Dublin is the nerve centre and the control focus of nearly every aspect of Irish life. Because the country is small, not mountainous and has good straight roads, many people commute daily to the capital from all over Ireland to work in Dublin.
The poet Kevin Higgins, who is from Galway, which has distinctive character of its own and a fine arts and culture scene, paints a picture of Dublin somewhat similar to my view of Colombo. This Dublin is epitomised by celebrity philanthropists and self-publicists Bono and Bob Geldof. Kevin resented Geldof’s intervention in the Scottish independence debate. “Apologies to the people of Scotland for Bob Geldof’s jaded ramblings. He represents no one in Ireland. When you vote on Thursday, as my mother used to say, ‘don’t mind that fella’”.
Kevin suggests creating a new republic: “Perhaps the Republic of Ireland should give enforced independence to South County Dublin. … No more Bono or Sir Bob… They could live in their own little country of South County Dublin, with a permanent Fine Gael majority government and fly the Union Jack all they want”.
Is Otara the Bono or bob Geldof of Sri Lanka? Rock musician Julian Cope said: “One of the problems with Bono and Bob Geldof’s view of the world is that they are ultimately Dublin Irish. The Dublin Irish are a kind of Viking landed gentry who can’t stand the rest of Ireland. I think one of the reasons those two charge around trying to save Africa is so that they don’t have to hang around in Ireland.”
In the UK, towns that thrived because of heavy industry now have no jobs at all or precariat jobs like call centres. There have been attempts to transfer government departments out of London. Radical suggestions have been made that the capital should me moved to Manchester or Middlesbrough. Those in the commentariat who like living in London and do not want to be transferred out to the wilderness suggest that people in distressed areas should come to London for work. People may be willing to do the shortish trip from Peterborough to Kings Cross every morning even though it is very expensive. Doing a three-hour journey from Middlesbrough to London every morning would be impossible and train fares are prohibitive.
The majority of people in Scotland may have voted to stay in the UK but 44.7% voted for independence. Talk to anyone in towns and cities in the north of England and you will not hear much affection for London or Londoners. Come to Uva province and you will not hear much affection for Colombo.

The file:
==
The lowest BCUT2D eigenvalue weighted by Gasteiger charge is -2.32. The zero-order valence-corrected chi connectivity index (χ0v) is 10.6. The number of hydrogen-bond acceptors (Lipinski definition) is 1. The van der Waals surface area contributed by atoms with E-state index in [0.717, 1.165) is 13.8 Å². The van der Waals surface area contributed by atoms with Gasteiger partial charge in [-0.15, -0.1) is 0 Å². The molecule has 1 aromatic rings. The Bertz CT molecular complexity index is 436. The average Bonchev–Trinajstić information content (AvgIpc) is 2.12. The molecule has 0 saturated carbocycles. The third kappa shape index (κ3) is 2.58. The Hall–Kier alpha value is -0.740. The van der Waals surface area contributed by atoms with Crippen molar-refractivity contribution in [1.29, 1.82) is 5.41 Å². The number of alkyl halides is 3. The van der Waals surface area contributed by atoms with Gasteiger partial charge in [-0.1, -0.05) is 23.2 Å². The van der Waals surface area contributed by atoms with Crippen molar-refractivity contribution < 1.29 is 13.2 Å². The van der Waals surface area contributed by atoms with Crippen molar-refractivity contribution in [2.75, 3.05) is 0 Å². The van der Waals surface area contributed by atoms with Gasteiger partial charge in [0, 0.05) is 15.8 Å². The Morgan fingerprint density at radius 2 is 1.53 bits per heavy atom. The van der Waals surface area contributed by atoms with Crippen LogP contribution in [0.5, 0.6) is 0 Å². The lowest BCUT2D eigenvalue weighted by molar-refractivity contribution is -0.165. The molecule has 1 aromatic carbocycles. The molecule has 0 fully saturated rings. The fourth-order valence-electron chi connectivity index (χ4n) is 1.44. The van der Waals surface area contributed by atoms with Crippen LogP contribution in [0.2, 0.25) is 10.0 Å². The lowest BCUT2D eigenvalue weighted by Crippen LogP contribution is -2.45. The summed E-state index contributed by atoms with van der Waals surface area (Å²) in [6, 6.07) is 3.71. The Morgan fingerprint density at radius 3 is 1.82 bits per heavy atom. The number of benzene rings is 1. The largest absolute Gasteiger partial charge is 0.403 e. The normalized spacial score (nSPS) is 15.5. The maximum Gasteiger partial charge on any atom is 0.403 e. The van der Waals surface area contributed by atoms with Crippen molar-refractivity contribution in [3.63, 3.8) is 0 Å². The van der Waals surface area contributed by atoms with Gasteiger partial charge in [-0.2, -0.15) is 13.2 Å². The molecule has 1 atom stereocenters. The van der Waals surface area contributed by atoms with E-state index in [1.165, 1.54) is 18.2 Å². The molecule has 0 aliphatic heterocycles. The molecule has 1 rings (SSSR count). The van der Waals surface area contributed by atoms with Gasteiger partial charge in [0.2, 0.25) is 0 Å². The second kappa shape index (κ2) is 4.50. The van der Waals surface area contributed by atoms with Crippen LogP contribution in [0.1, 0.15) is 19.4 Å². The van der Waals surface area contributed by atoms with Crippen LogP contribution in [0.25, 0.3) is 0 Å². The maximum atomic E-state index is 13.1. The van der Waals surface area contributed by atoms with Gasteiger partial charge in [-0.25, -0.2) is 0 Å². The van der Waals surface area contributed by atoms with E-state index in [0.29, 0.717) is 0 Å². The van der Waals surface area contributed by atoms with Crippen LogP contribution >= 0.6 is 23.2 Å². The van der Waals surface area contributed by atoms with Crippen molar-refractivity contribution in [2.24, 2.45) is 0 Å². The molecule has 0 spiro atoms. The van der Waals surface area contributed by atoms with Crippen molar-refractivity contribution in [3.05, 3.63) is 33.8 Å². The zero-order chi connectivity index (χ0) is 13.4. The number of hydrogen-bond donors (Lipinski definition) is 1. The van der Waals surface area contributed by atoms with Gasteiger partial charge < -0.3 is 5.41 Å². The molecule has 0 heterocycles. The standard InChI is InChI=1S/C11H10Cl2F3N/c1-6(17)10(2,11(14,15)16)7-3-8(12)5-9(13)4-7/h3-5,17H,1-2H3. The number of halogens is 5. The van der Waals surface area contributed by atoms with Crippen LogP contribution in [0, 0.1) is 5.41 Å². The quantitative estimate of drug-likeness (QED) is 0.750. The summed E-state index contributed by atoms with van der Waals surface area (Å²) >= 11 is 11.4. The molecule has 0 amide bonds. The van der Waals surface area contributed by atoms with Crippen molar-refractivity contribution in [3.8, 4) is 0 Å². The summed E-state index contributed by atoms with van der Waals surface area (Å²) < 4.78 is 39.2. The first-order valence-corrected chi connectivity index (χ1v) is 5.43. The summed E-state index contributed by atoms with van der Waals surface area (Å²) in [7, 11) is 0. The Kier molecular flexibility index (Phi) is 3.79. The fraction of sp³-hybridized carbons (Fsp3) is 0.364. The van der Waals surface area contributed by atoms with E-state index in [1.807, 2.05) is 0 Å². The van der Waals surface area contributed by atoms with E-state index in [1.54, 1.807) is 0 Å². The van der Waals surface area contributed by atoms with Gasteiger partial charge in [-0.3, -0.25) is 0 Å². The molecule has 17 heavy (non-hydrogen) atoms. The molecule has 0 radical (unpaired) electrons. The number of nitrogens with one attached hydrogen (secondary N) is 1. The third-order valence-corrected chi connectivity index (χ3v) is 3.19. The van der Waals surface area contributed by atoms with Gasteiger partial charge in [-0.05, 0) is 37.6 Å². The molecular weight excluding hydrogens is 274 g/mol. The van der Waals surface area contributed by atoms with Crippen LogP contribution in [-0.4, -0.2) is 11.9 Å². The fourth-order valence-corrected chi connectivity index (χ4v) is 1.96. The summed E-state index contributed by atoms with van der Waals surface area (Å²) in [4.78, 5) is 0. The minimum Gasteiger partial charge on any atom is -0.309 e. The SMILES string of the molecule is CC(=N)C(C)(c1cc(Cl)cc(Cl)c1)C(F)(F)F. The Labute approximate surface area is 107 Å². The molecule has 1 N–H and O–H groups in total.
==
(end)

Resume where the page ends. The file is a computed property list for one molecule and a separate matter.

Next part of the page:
In its report, Cities Outlook 2014, it says there are “green shoots” of recovery in places other than London. It names Edinburgh as the second most successful city in generating private-sector jobs, followed by Birmingham and Manchester. It calls for major cities to have more power and funding devolved to them. The Centre argues that Greater Manchester and Greater Leeds each produce more than the entire Welsh economy, but have none of the powers enjoyed by the Cardiff Assembly. Devolution of power in Sri Lanka is a contentious issue.
Like other capital cities across the world, Colombo, gets its strength from many diverse and talented people being located together. The infrastructure throughout the country has improved greatly but it would not be possible, because of the terrain, to commute daily from “outstation” to Colombo. Travelling by train in Sri Lanka is still an endurance test. The answer must be continuing infrastructure improvements in the rest of the country and devolving power and resources. The biggest hurdle is to change the mindset of Colombo dwellers so that they remember that there is a whole country out there containing 18,170,191 fellow Sri Lankans.
I used to love Odels and I admire Otara. I love Colombo and will probably end up living happily there when I am too old to cope with the rigours of “outstation” life. I have lived in Ireland and England and in those countries too there is a huge divide between the metropolis and the rest of the country. Not as strong as in Sri Lanka. London is a foreign country to someone living in Yorkshire. London is a country on its own dominated by financiers.
I hear there will be a presidential election next January. Despite the drop in UPFA support in the Uva Provincial Council election, the insular mind set of Colombans will prevent Ranil Wickremasinghe standing a chance against Mahinda Rajapaksa.